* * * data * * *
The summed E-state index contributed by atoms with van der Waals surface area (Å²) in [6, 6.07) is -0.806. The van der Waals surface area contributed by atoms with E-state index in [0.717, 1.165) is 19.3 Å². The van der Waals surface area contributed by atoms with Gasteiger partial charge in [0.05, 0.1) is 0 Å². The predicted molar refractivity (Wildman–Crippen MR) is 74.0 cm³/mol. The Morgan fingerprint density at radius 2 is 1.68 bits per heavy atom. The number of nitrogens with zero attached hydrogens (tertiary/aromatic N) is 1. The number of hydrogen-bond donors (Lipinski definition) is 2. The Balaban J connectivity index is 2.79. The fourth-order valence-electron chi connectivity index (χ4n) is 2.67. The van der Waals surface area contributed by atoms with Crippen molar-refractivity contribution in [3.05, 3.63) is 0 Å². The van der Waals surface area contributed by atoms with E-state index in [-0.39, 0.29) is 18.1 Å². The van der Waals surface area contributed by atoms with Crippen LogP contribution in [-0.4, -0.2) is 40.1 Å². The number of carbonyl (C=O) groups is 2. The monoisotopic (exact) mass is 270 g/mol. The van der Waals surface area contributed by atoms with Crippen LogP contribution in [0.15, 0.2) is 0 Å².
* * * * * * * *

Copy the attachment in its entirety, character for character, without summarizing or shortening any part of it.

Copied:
The summed E-state index contributed by atoms with van der Waals surface area (Å²) in [6, 6.07) is -0.806. The van der Waals surface area contributed by atoms with E-state index in [0.717, 1.165) is 19.3 Å². The van der Waals surface area contributed by atoms with Gasteiger partial charge in [0.05, 0.1) is 0 Å². The predicted molar refractivity (Wildman–Crippen MR) is 74.0 cm³/mol. The Morgan fingerprint density at radius 2 is 1.68 bits per heavy atom. The number of nitrogens with zero attached hydrogens (tertiary/aromatic N) is 1. The number of hydrogen-bond donors (Lipinski definition) is 2. The Balaban J connectivity index is 2.79. The fourth-order valence-electron chi connectivity index (χ4n) is 2.67. The van der Waals surface area contributed by atoms with Crippen molar-refractivity contribution in [3.05, 3.63) is 0 Å². The van der Waals surface area contributed by atoms with E-state index in [-0.39, 0.29) is 18.1 Å². The van der Waals surface area contributed by atoms with Crippen LogP contribution in [-0.4, -0.2) is 40.1 Å². The number of carbonyl (C=O) groups is 2. The monoisotopic (exact) mass is 270 g/mol. The van der Waals surface area contributed by atoms with Crippen LogP contribution in [0.15, 0.2) is 0 Å².